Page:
Summary:

Staples is releasing a survey Tuesday on web worker happiness, but rather than capture why remote workers are content with their lot, Staples aims to get at exactly how thrilled they are to not have to go into the office.

benefits of telecommuting

We’ve recently reported research explaining exactly why telecommuters are happier than those that work in a traditional office setting. In a similar vein, Staples is releasing a survey Tuesday on web worker happiness, but rather than capture why remote workers are content with their lot, Staples aims to get at exactly how thrilled they are to not have to go into the office.

To capture the sheer quantity of joy telecommuting brings, Staples Advantage asked 140 telecommuters what they would give up to continue working from home, and it turns out they were willing to make some significant sacrifices:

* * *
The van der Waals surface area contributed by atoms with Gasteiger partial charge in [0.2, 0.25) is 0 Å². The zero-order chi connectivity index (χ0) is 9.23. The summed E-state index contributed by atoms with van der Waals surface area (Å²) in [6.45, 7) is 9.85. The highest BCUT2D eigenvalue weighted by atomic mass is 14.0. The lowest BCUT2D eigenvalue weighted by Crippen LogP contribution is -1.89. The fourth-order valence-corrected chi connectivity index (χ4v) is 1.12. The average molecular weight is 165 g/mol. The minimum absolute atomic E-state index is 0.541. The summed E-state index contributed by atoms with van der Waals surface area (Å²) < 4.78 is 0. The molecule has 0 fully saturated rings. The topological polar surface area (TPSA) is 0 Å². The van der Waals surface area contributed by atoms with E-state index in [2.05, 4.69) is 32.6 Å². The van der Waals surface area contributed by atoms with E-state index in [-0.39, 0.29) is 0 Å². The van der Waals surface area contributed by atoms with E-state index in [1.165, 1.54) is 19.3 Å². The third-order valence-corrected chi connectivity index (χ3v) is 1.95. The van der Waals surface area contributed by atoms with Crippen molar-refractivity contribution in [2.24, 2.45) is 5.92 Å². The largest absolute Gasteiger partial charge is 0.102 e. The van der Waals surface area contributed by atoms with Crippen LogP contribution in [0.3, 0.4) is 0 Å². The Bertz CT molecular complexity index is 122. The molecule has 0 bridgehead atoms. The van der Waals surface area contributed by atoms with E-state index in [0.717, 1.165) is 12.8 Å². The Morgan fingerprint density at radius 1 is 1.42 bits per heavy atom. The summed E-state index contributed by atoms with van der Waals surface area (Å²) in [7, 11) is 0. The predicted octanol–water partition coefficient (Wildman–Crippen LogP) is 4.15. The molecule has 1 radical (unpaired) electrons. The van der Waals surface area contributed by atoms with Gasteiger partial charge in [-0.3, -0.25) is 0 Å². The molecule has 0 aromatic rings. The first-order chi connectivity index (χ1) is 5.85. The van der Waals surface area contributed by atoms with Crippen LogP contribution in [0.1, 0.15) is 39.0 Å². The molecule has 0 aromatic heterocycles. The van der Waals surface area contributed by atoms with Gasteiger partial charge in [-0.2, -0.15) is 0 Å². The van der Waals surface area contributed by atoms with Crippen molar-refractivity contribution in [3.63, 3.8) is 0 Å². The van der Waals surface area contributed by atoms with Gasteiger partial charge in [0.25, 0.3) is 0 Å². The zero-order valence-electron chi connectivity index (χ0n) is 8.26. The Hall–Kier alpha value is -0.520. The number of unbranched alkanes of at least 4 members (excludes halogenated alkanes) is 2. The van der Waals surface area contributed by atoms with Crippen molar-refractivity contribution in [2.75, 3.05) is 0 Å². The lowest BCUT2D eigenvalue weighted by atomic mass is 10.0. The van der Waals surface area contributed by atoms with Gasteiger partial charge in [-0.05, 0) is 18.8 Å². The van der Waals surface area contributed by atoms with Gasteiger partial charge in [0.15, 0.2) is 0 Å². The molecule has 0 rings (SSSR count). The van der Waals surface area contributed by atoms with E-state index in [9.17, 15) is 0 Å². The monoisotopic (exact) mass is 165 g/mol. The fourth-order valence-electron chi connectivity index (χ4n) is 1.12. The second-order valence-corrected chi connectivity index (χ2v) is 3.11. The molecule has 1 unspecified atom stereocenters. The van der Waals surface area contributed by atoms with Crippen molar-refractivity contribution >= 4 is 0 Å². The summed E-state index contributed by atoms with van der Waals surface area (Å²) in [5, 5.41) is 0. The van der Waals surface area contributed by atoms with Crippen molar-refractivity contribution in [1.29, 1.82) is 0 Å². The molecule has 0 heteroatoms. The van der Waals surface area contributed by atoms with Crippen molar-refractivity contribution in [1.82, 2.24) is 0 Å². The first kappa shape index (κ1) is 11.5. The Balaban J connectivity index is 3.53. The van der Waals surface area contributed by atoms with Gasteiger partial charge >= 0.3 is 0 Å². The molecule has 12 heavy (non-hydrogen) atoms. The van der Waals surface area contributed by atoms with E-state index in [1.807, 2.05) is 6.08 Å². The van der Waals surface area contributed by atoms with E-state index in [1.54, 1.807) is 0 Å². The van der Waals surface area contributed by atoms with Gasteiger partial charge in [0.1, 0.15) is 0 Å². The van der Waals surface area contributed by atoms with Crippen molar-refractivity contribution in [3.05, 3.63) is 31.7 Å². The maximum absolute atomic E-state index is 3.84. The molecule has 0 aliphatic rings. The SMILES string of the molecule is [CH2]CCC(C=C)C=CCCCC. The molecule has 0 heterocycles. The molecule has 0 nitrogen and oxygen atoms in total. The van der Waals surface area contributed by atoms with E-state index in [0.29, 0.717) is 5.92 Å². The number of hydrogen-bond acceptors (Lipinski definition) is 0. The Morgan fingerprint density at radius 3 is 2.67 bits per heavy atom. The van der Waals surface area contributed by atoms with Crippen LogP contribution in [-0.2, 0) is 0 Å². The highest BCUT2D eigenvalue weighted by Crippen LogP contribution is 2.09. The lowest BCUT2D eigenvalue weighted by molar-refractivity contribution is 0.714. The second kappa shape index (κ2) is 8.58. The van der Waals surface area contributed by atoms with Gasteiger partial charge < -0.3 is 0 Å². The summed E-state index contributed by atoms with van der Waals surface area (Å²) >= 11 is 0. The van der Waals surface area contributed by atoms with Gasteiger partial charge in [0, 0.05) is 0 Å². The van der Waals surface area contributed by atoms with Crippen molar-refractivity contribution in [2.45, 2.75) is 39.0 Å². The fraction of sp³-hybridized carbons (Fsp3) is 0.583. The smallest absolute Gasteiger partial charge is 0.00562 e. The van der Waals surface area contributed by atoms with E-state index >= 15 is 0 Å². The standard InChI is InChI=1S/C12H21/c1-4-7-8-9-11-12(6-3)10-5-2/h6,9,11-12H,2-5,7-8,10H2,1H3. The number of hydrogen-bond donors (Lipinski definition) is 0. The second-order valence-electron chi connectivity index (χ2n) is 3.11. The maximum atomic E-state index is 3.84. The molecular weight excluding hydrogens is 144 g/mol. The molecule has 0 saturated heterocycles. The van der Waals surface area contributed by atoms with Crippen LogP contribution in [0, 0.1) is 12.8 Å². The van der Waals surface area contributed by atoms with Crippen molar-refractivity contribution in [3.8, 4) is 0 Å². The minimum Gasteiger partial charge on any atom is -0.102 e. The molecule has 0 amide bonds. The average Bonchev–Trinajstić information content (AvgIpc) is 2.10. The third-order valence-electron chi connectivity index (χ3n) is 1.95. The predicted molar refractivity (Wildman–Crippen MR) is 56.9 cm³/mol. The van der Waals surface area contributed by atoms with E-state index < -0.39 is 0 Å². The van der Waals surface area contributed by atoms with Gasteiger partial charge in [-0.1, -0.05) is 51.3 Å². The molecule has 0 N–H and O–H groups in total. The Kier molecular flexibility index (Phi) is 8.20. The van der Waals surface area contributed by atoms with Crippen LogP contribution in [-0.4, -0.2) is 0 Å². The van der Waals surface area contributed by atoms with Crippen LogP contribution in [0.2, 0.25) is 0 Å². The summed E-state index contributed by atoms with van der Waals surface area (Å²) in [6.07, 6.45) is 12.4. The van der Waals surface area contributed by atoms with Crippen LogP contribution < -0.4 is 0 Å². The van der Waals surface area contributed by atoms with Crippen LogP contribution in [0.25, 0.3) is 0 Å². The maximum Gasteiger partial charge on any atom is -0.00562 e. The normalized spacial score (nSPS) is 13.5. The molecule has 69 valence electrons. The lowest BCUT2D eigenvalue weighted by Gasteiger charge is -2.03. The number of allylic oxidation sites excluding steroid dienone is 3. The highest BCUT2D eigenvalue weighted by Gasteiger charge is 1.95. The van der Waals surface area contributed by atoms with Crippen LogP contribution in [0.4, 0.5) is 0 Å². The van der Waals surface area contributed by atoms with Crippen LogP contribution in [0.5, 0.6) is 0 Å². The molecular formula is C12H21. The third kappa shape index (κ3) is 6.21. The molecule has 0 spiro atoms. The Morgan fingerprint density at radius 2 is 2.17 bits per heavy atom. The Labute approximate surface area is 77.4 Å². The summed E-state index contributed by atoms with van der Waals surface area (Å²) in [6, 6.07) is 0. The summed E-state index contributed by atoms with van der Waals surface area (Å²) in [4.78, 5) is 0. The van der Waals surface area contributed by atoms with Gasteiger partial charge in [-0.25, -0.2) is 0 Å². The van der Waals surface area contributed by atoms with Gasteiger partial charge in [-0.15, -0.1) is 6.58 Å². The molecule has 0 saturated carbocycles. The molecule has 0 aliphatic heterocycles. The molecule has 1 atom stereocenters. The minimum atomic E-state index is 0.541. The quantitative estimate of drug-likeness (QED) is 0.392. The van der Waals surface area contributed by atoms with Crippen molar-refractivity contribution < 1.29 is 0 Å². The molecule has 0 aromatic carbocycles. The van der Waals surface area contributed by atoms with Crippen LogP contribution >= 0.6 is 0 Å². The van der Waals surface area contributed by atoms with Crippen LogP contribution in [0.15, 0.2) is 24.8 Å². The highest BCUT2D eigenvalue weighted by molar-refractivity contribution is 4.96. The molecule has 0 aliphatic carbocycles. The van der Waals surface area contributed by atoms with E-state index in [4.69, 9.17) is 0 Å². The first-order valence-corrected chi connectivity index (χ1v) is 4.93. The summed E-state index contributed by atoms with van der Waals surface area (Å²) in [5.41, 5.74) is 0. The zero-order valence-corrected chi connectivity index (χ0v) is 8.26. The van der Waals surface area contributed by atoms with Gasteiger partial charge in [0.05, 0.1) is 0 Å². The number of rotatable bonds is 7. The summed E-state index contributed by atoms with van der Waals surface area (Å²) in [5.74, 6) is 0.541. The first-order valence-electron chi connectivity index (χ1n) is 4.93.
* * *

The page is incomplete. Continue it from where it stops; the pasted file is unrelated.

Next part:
• 54 percent were willing to sacrifice their favorite TV show.
  • 48 percent would give up an hour of sleep.
  • 40 percent would stop eating a favorite food.
  • And 40 percent would even be willing to take a pay cut.

How much was telecommuting worth to those who were willing to give up a portion of their salary? 74 percent said they’d take a 2-5 percent pay cut, while 20 percent say they would part with 10 percent of their pay.

To dig deeper and find out why telecommuters valued the ability to work flexibly so highly, Staples also asked a series of questions about the benefits of telecommuting. The responses revealed exactly how beneficial many workers find telecommuting to be:

  • Respondents said their stress levels have dropped 25 percent on average since working from home.
  • 76 percent of telecommuters said that without a commute to worry about they are willing to put in extra time on work.
  • The same percentage said they are more loyal to their company since telecommuting.
  • More than 80 percent said they now maintain a better work-life balance.
  • 73 percent of those polled claim to eat healthier when working from home.

What would you be willing to give up to keep the right to work flexibly?

Photo courtesy of Flickr user bingbing

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